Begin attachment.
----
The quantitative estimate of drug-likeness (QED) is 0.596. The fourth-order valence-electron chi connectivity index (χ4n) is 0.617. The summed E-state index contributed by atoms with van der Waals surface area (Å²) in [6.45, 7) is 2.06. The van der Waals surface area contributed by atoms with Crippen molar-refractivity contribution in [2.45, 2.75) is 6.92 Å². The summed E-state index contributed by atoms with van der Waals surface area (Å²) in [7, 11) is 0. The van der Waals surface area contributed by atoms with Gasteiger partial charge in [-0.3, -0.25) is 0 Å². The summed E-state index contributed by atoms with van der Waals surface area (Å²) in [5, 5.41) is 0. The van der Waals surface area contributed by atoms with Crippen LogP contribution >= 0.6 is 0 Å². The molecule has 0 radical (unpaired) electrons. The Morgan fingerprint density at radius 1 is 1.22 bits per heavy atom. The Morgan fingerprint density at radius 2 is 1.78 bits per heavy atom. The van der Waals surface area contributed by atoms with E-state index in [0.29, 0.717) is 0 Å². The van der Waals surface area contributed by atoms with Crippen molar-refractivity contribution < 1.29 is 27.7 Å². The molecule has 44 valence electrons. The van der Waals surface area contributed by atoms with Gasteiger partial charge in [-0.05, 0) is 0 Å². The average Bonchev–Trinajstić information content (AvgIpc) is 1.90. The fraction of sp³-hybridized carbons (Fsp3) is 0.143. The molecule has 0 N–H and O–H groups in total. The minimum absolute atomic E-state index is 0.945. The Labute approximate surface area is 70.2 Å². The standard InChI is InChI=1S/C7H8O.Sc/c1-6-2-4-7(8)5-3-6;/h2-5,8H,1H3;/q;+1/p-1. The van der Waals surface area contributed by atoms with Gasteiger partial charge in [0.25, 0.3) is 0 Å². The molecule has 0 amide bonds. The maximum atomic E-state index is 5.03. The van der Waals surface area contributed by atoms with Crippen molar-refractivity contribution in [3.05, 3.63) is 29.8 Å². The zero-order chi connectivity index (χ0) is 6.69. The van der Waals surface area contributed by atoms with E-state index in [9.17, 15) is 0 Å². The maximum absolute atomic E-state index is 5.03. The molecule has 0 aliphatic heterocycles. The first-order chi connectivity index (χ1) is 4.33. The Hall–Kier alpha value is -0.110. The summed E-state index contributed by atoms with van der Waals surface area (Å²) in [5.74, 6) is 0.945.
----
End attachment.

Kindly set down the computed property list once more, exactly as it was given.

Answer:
The quantitative estimate of drug-likeness (QED) is 0.596. The fourth-order valence-electron chi connectivity index (χ4n) is 0.617. The summed E-state index contributed by atoms with van der Waals surface area (Å²) in [6.45, 7) is 2.06. The van der Waals surface area contributed by atoms with Crippen molar-refractivity contribution in [2.45, 2.75) is 6.92 Å². The summed E-state index contributed by atoms with van der Waals surface area (Å²) in [7, 11) is 0. The van der Waals surface area contributed by atoms with Gasteiger partial charge in [-0.3, -0.25) is 0 Å². The summed E-state index contributed by atoms with van der Waals surface area (Å²) in [5, 5.41) is 0. The van der Waals surface area contributed by atoms with Crippen LogP contribution >= 0.6 is 0 Å². The molecule has 0 radical (unpaired) electrons. The Morgan fingerprint density at radius 1 is 1.22 bits per heavy atom. The Morgan fingerprint density at radius 2 is 1.78 bits per heavy atom. The van der Waals surface area contributed by atoms with E-state index in [0.29, 0.717) is 0 Å². The van der Waals surface area contributed by atoms with Crippen molar-refractivity contribution < 1.29 is 27.7 Å². The molecule has 44 valence electrons. The van der Waals surface area contributed by atoms with Gasteiger partial charge in [-0.05, 0) is 0 Å². The average Bonchev–Trinajstić information content (AvgIpc) is 1.90. The fraction of sp³-hybridized carbons (Fsp3) is 0.143. The molecule has 0 N–H and O–H groups in total. The minimum absolute atomic E-state index is 0.945. The Labute approximate surface area is 70.2 Å². The standard InChI is InChI=1S/C7H8O.Sc/c1-6-2-4-7(8)5-3-6;/h2-5,8H,1H3;/q;+1/p-1. The van der Waals surface area contributed by atoms with Gasteiger partial charge in [0.25, 0.3) is 0 Å². The molecule has 0 amide bonds. The maximum atomic E-state index is 5.03. The van der Waals surface area contributed by atoms with Crippen molar-refractivity contribution in [3.05, 3.63) is 29.8 Å². The zero-order chi connectivity index (χ0) is 6.69. The van der Waals surface area contributed by atoms with E-state index in [9.17, 15) is 0 Å². The maximum absolute atomic E-state index is 5.03. The molecule has 0 aliphatic heterocycles. The first-order chi connectivity index (χ1) is 4.33. The Hall–Kier alpha value is -0.110. The summed E-state index contributed by atoms with van der Waals surface area (Å²) in [5.74, 6) is 0.945.